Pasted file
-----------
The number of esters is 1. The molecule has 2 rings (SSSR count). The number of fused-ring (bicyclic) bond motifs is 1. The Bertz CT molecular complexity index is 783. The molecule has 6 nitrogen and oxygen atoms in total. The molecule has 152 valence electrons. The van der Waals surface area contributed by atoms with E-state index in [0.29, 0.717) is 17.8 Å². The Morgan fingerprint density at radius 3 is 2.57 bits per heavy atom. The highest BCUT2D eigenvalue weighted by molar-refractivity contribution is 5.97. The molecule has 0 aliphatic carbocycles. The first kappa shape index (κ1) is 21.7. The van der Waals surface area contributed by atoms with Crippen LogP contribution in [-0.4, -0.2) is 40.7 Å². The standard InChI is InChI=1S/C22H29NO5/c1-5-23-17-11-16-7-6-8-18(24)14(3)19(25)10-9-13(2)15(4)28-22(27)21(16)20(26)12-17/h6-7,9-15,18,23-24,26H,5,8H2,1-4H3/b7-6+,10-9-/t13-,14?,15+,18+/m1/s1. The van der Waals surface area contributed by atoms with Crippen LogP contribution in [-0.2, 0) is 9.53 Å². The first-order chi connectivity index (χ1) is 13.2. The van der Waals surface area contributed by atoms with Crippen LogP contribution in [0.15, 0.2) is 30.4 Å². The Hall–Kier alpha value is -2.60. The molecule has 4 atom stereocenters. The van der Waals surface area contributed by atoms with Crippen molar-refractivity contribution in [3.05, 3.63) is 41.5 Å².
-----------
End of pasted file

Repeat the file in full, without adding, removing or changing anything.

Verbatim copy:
The number of esters is 1. The molecule has 2 rings (SSSR count). The number of fused-ring (bicyclic) bond motifs is 1. The Bertz CT molecular complexity index is 783. The molecule has 6 nitrogen and oxygen atoms in total. The molecule has 152 valence electrons. The van der Waals surface area contributed by atoms with E-state index in [0.29, 0.717) is 17.8 Å². The Morgan fingerprint density at radius 3 is 2.57 bits per heavy atom. The highest BCUT2D eigenvalue weighted by molar-refractivity contribution is 5.97. The molecule has 0 aliphatic carbocycles. The first kappa shape index (κ1) is 21.7. The van der Waals surface area contributed by atoms with Crippen LogP contribution in [-0.4, -0.2) is 40.7 Å². The standard InChI is InChI=1S/C22H29NO5/c1-5-23-17-11-16-7-6-8-18(24)14(3)19(25)10-9-13(2)15(4)28-22(27)21(16)20(26)12-17/h6-7,9-15,18,23-24,26H,5,8H2,1-4H3/b7-6+,10-9-/t13-,14?,15+,18+/m1/s1. The van der Waals surface area contributed by atoms with Crippen LogP contribution in [-0.2, 0) is 9.53 Å². The first-order chi connectivity index (χ1) is 13.2. The van der Waals surface area contributed by atoms with Crippen LogP contribution in [0.15, 0.2) is 30.4 Å². The Hall–Kier alpha value is -2.60. The molecule has 4 atom stereocenters. The van der Waals surface area contributed by atoms with Crippen molar-refractivity contribution in [3.05, 3.63) is 41.5 Å².